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4 FinanceViking

Interesting article. I didn’t realize how directly the Proverbs speak to modern financial circumstances like cosigning loans.

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5 kristy

I am 100% against cosigning a loan. I have learned this by expierience. We are still trying to get our situation worked out. We cosigned for our church. Along with the pastor and 10 other people in the church. The church folded and not one of them people have helped us pay this loan. They could care less if it ever gets paid. I knew it was a bad idea when I signed it. I will never be guilty of it again.

Kristy

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6 Sheila

Funny how God works, well not really.
I was reading Proverbs 6 this morning and just last night my husband and I had a discussion about our 38yr old son….again.
Some 13 yrs ago I co-signed a student loan for him for 15k. At the time I asked him if he wanted me to manage it, or if he thought he was able…he thought he was. Second mistake!
6 months into his computer course his car broke down and he started missing classes. Instead of asking for help or fixing it, he just dropped out. At the same time, he met a gal and decided to impress her with bobbles using the remainder of the loan.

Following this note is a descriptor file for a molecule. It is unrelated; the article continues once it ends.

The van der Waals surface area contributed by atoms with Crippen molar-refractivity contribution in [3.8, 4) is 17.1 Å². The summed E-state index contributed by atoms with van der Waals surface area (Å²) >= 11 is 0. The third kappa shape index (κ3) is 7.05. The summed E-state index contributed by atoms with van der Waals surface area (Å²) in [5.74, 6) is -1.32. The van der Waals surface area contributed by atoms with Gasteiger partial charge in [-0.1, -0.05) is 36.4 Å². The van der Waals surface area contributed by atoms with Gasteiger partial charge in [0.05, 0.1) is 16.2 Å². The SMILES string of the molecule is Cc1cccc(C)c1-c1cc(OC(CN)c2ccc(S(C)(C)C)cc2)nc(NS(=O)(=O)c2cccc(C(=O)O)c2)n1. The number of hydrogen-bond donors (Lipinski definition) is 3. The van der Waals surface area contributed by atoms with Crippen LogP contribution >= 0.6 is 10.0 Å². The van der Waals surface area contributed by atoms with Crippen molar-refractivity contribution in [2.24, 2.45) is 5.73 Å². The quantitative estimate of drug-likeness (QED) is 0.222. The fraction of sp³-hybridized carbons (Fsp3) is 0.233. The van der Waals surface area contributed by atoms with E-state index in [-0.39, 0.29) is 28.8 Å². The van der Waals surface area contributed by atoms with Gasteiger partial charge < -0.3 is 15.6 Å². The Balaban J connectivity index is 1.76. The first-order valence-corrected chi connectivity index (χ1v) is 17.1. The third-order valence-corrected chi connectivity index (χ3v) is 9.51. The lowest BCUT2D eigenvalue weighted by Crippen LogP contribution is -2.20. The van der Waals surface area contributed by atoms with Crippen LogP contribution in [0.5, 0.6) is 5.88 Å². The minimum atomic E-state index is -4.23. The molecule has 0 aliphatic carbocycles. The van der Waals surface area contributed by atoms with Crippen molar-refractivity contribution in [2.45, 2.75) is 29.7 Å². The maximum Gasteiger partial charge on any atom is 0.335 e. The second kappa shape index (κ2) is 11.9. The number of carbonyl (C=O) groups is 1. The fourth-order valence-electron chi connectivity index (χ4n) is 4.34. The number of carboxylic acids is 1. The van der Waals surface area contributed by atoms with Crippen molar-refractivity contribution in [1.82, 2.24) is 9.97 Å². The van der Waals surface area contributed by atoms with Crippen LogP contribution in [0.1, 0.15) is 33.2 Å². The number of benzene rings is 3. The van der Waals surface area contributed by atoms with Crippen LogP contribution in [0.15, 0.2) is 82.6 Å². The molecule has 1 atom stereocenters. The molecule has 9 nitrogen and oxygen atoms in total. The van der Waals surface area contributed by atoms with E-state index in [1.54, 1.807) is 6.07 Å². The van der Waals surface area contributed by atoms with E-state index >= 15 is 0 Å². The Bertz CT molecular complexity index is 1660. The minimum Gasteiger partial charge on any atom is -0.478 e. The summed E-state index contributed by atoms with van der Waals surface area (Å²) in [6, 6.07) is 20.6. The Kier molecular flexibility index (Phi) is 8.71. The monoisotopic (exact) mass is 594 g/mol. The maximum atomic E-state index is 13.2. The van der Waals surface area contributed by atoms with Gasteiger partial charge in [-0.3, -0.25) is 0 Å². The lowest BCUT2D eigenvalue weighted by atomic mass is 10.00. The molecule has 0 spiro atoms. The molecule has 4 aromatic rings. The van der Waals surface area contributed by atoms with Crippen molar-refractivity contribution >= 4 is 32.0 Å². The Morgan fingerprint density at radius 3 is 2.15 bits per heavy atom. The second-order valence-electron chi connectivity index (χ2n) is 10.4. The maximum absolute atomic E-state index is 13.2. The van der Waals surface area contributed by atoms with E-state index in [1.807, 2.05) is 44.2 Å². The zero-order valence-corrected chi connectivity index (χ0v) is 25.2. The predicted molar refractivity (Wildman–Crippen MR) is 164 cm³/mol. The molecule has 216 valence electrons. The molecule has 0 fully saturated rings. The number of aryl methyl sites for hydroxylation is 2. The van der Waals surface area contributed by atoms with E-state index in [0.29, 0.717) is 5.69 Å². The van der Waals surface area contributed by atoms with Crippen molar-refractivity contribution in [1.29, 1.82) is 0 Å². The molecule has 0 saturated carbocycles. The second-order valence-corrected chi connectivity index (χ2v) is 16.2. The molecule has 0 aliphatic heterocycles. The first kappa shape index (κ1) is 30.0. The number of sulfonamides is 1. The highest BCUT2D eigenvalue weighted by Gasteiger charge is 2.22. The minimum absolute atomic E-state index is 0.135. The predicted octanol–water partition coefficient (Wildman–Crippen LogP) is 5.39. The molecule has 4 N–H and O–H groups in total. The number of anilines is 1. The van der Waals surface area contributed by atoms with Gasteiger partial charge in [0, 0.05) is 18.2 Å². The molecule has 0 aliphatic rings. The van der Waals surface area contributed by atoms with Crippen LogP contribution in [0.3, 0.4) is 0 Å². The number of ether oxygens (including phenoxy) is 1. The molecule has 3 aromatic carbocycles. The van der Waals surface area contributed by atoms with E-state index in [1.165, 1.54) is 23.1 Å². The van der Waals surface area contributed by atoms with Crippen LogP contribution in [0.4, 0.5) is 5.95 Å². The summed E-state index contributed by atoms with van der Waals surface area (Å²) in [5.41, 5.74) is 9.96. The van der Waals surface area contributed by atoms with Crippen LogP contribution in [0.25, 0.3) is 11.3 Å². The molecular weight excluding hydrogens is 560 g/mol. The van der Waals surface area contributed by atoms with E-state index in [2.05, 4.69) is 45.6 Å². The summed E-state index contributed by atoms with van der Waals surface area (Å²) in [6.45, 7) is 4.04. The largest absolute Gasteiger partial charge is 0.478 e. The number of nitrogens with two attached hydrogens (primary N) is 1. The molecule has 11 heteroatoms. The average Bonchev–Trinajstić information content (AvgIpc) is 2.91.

When it came time to repay the loan, he only had to pay the interest, but even that seemed to be too much for him. He went back to construction work and it can be very sporadic. Eventually the bank asked for actual monthly payments and this too was hit or miss and I have had to make a number of them.
I have tried to get my name off the loan, but as you can imagine, with his credit rating and job instability no one will touch him. So I am stuck with the payments he misses.
To add insult to injury (or our stupidity) we have given him more money on occasion to pay his rent and bills over the years. I can hear your wheels turning, we have created a monster!
Last night (after having prayed for him yesterday morning and his money issues) he calls saying he needs rent money.. that he is working and will pay it back…sigh. My husband said to ask his boss (our son-in-law ) for an advance and if he said no to call us back. This is the first time we have come even close to saying no. He didn’t call back.